A typical nuclear family comprises the main breadwinner and the caretaker who’s in charge of the children and the household. Both must perform equally for the greater good of the family. Raising children has almost always required that construct.
Conventionally, the man tends to be the breadwinner —giving up the opportunity to spend time with the children. The woman takes on childcare responsibilities as a stay-at-home mom or a working one who also takes on the management of any childcare assistance (e.g. nanny/daycare) and the household chores too. Each starts to scorn at the other partner feeling they’ve made the greater sacrifice. It becomes a competition. Both feel unsupported, screaming for an extra pair of hands and commiserating that they have the poorer hand.
Previous generations had the support of a blood village — nearby cousins, siblings, grandparents, aunts and uncles, nieces and nephews together with neighbors. It was a powerful network of people. For most millennials (including myself), we’ll never have this luxury. Raising a family means living this nuclear life.
Why can’t both partners have it all in terms of equal opportunity to pursue their careers, look after their children and lead a more balanced life overall where one doesn’t feel they’ve made the greater sacrifice — where we’re not competing for our time, giving up our careers, or giving up precious time with our children?
Sheryl Sandberg advocates that she and her late husband had an “equal” relationship — where they both worked hard at their careers but also did their fair share of raising children. When I suggested this to friends as perhaps the solution to managing childcare and housework, they said, “Well maybe this is why her husband had the heart attack. He couldn’t do it, as he is not biologically programmed to do so and evolution hasn’t caught up! His stress caused his attack!”
I was speechless for the first time. Firstly, it’s a shocking judgment to make. Secondly, does this mean that women should continue bearing the majority of the responsibility when it comes to raising children and managing the household because they are biologically designed to do so? And that men are not capable? I know plenty of male same-sex couples who manage perfectly well!
Neither spouse should have to do this — to take on weighty mental loads at home when you’re also doing the same at work. Instead, everything should be outsourced to a “village of helpers,” relieving modern-day couples and allowing them to focus on fulfilling work.
This is an ideal world that I only dream about. Instead, the opposite dystopian reality is no more apparent than here in Silicon Valley.
Every member of the mother’s group I interact with on social media screams, “Help me with my childcare! I need a nanny. I need an au pair. I need a mother’s helper,” or, “I’m shocked at what childcare costs!”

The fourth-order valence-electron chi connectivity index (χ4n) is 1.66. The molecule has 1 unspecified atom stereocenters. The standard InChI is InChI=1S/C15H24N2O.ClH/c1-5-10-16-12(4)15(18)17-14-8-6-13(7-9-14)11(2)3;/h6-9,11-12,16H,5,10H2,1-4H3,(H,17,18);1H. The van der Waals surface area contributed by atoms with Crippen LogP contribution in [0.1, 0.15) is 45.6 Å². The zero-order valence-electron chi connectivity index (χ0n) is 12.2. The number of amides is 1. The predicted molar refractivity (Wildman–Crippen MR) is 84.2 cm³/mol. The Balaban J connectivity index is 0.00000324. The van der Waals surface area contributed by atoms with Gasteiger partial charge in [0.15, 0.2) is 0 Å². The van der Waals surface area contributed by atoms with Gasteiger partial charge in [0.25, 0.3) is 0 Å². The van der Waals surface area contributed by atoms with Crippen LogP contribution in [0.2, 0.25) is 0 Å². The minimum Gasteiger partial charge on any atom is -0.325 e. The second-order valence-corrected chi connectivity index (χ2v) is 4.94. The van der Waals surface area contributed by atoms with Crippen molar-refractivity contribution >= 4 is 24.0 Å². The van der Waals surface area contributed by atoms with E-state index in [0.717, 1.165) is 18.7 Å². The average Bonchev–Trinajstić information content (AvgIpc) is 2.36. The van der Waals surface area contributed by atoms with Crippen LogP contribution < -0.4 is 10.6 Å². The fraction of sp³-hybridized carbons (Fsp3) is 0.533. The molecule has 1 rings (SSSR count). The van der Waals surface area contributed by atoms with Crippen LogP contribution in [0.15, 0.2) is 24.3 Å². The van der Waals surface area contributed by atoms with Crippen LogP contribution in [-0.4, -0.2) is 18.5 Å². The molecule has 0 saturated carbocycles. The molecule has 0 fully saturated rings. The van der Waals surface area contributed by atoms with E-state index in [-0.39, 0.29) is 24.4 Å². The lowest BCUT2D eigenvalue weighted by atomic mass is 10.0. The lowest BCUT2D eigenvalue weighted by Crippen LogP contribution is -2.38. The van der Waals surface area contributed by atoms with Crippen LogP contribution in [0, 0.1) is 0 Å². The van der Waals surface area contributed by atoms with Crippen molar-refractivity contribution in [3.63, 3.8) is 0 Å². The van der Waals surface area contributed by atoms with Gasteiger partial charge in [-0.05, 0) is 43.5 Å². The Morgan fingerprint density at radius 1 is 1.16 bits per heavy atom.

The reality of hiring help is far from rosy. I had one nanny asking me for $45 an hour for a full-time (40+ hours) position, which, after several sense checks with other mothers, was insane! Another mother’s helper said to me, “I don’t like to wash my hands after 4:00 PM, so you need to give me all the washing tasks beforehand.” Well, I’m sorry, but you might have to change my little one’s diaper in 15 minutes which will involve you washing your hands! Another one was distressed at the thought of doing the dishes.
I decided to give the au pair route a go, interviewing a young Thai woman. Two minutes into the interview, I became the interviewee. She asked me if I’d pay for every one of her Uber rides as there’s inadequate public transport here in Palo Alto — outrightly declining a generous monthly budget for Ubers and Lyfts.
And if it’s this bad in Silicon Valley, one of the most liberal and progressive places on earth, what hope is there for the rest of the world?
As a mother, I’m on a mission to innovate family tech so that it can improve the lives of mothers and fathers alike, to support the nuclear family, to support parent-kind. This is something that affects EVERYONE. We can build self-driving cars, we can send rockets to space yet we can’t solve childcare! Even a child-hugging robot who can offer an extra pair of hands for a 5-month-old while I console my toddler might make the difference between whether I have a good day or not. Do you care to join me on my mission? Then get in touch — like the nuclear family, I can’t do it alone.
Bijal Shah is a book therapist, author, poet & founder of Book Therapy (www.booktherapy.io) — therapy using the power of literature. She’s also a mum of two who lives in the Bay Area. Email her at email@example.com for a personalized reading list.